But after a strong streak of four wins in the first five races some of Lewis’ old traits surfaced again after qualifying in Monaco, where he openly questioned Rosberg’s error which led to the yellow flag that prevented Hamilton from beating his teammate for pole-position. In Canada things were getting worse for Lewis when his brakes failed and he had to retire. But those brakes also suffered more heavily than Rosberg’s because he was chasing Rosberg, who snatched pole on one of Hamilton’s favourite tracks on the calendar. So with his second DNF of the season the pressure was on for Hamilton to perform well in Austria in order not to fall behind in the championship standings. Instead of performing well he made two major errors in Q3, which effectively cost him the victory and gave Rosberg the opportunity to increase his lead in the championship.
We have seen a lot of drivers doing strange things under pressure in the past. There are Schumacher’s deliberate crashes into Hill in ’94 and Villeneuve in ’97 for example, when he took desperate measures because he was being beaten on track and he knew it. Then of course there was Häkkinen who crashed out of the lead in the 1999 San Marino and Monza GP’s. Was this the pressure of the home crowds, the Ferrari behind him or the fact that he was being hunted in the championship by Irvine, not the most gifted driver ever to race F1? Of course there are hundreds more examples of drivers cracking under pressure, but I think the point is clear.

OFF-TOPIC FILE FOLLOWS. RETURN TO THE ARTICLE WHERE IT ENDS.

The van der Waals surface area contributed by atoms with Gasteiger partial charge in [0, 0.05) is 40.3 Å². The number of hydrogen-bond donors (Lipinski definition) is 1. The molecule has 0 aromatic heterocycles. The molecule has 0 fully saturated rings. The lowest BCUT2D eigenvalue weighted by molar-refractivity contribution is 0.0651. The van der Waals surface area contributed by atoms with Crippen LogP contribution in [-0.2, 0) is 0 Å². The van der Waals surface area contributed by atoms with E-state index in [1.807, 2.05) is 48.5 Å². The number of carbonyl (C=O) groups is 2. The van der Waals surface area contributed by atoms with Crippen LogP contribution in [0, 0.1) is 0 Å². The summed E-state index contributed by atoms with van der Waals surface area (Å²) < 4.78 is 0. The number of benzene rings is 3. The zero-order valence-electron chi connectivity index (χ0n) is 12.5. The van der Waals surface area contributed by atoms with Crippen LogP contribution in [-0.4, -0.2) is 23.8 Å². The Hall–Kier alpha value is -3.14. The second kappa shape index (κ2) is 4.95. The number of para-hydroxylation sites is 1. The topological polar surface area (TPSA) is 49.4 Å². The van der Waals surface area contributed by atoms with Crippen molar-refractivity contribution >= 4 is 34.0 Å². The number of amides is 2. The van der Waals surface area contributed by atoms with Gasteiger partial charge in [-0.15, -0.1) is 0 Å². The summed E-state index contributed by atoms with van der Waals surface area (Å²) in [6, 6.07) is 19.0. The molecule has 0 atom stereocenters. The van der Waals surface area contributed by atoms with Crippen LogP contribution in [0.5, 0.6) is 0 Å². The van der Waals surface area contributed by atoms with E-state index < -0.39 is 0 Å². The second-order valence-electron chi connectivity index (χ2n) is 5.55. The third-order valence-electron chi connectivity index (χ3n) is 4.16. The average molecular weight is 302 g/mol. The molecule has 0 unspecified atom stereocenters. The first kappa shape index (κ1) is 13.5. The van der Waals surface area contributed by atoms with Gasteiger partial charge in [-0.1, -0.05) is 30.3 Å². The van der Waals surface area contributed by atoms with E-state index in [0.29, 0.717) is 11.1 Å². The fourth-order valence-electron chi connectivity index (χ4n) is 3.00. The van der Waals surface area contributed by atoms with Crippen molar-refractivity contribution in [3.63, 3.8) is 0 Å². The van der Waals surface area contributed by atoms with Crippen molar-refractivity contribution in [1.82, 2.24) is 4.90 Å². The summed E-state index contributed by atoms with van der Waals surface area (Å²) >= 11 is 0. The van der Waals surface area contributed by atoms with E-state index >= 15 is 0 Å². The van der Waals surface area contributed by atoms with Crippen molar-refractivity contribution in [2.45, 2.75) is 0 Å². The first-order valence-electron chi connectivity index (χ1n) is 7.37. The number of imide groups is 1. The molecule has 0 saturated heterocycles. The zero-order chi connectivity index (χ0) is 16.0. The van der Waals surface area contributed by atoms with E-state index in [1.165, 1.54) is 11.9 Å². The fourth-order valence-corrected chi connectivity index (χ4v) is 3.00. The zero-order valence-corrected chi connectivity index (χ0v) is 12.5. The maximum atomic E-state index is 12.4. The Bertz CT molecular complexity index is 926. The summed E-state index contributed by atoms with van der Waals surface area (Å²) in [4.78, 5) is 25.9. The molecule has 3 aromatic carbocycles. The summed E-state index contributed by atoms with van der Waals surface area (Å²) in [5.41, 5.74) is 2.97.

The question is; what is the real reason that Vettel and Hamilton seem to crack at this stage in the season already? Do they know something we don’t? Is it because perhaps their teammates are incredibly fast?
Hamilton is seen as one of the most gifted drivers of his generation, as is Vettel of course. But maybe Rosberg is perhaps equally as good as Hamilton. After all, he did beat 7-time world champion Schumacher fair and square and was very close to Hamilton last season. Does Hamilton know that even without his DNF’s it will be a hell of a job to beat Rosberg? Perhaps this is something he may not have been expecting when he moved to Mercedes. And Vettel and the blown diffuser were friends for life, now with that gone he needs to adapt and he is noticing that his new and young teammate is perhaps better at it than he is. Combined with Ricciardo’s pace and Red Bull’s inferiority to Mercedes, Vettel is obviously not in a very happy place at the moment.
The second half of this season will be a defining moment for both drivers. Vettel must react in order to prove the critics wrong and show everybody that he can also do amazing things in an inferior car. Hamilton must stay focused and start beating Rosberg on a regular basis, because his fans and perhaps all F1 fans expect nothing more from him than to win his second title this year. Whatever the outcome of these inner team battles, for us, it will be a fascinating show of eleven races still to come!